Now, in 2024, few Iranian leaders feel comfortable investing too much political capital in a deal that resigns to political deadlock. Hassan Rouhani pursued a policy that focused on the normalization of relations with the US based on the JCPOA. While it paid off in 2015, soon it dissipated and by 2021, the moderates were almost completely sidelined by principialists in Iranian politics. Now in 2024 with the revival of the reformists under the election of Pezeshkian as president, Tehran might push once more for a JCPOA 2.0. But the president-elect might feel less willing to jump straight towards reclaiming a deal that failed under Rouhani and was marginalized by Raisi. What Pezeshkian might build upon is small steps in consolidating trust between the Islamic Republic and the US. A publicly active effort to assume and exercise the constitutional power of the president as head of the government, together with popular, transparent, meaningful and any last resort attempts to reduce the outside influence and operations of the IRGC in the Middle East could prepare a better ground for a US president (regardless of political affiliation) not only to re-engage with Iran, but to stick to what was agreed, amid increasingly worrying developments in Iran's nuclear program in recent years. The main ingredients for a new JCPOA are full transparency over who holds the constitutional influence over the Iranian policy-making, and unwavering trust in keeping IRGC operations in the Persian Gulf and the Levant outside of a popular mandate.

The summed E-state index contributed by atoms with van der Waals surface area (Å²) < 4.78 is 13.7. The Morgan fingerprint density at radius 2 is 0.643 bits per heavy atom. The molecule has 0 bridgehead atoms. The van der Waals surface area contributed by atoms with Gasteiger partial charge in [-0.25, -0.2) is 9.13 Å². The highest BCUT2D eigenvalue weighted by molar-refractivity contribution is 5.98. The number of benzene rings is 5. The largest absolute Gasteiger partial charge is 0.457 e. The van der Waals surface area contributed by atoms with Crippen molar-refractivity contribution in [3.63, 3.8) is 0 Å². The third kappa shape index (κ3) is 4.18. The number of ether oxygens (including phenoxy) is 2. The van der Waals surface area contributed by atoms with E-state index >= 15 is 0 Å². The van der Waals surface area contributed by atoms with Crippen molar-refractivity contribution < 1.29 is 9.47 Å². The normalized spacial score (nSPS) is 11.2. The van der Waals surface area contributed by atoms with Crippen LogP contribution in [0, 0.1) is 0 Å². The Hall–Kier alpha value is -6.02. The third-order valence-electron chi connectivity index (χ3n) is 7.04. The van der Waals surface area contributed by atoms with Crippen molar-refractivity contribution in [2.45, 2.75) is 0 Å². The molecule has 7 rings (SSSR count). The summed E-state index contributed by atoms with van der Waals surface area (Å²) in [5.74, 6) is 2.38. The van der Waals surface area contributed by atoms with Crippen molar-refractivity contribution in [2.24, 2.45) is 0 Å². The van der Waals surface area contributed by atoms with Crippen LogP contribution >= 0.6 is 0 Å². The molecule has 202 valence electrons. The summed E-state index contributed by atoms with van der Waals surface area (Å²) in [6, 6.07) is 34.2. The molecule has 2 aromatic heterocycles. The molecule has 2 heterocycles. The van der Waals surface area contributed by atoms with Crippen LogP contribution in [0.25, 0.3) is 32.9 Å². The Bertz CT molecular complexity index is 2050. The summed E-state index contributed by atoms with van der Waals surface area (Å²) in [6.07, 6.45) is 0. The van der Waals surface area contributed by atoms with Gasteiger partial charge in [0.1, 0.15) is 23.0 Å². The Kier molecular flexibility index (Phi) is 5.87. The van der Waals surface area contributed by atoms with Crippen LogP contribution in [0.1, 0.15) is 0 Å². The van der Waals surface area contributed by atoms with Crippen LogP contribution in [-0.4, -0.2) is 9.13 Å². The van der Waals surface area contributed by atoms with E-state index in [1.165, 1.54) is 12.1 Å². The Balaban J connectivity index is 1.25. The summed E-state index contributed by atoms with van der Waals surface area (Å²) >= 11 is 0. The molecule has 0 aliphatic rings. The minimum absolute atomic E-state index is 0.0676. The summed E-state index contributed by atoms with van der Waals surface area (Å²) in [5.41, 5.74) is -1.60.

Reformist lawmaker Masoud Pezeshkian wins Iran’s presidential vote, CNN, Reformist lawmaker Masoud Pezeshkian wins Iran’s presidential vote | CNN.

Elections Could Reshape U.S.-Iran Dynamic, Foreign Policy, Elections Could Reshape U.S.-Iran Dynamic – Foreign Policy.

Can a Reformist President Change Iran?, Foreign Policy,

Leave a Reply

Your email address will not be published. Required fields are marked *

Short description


© Copyright 2021 |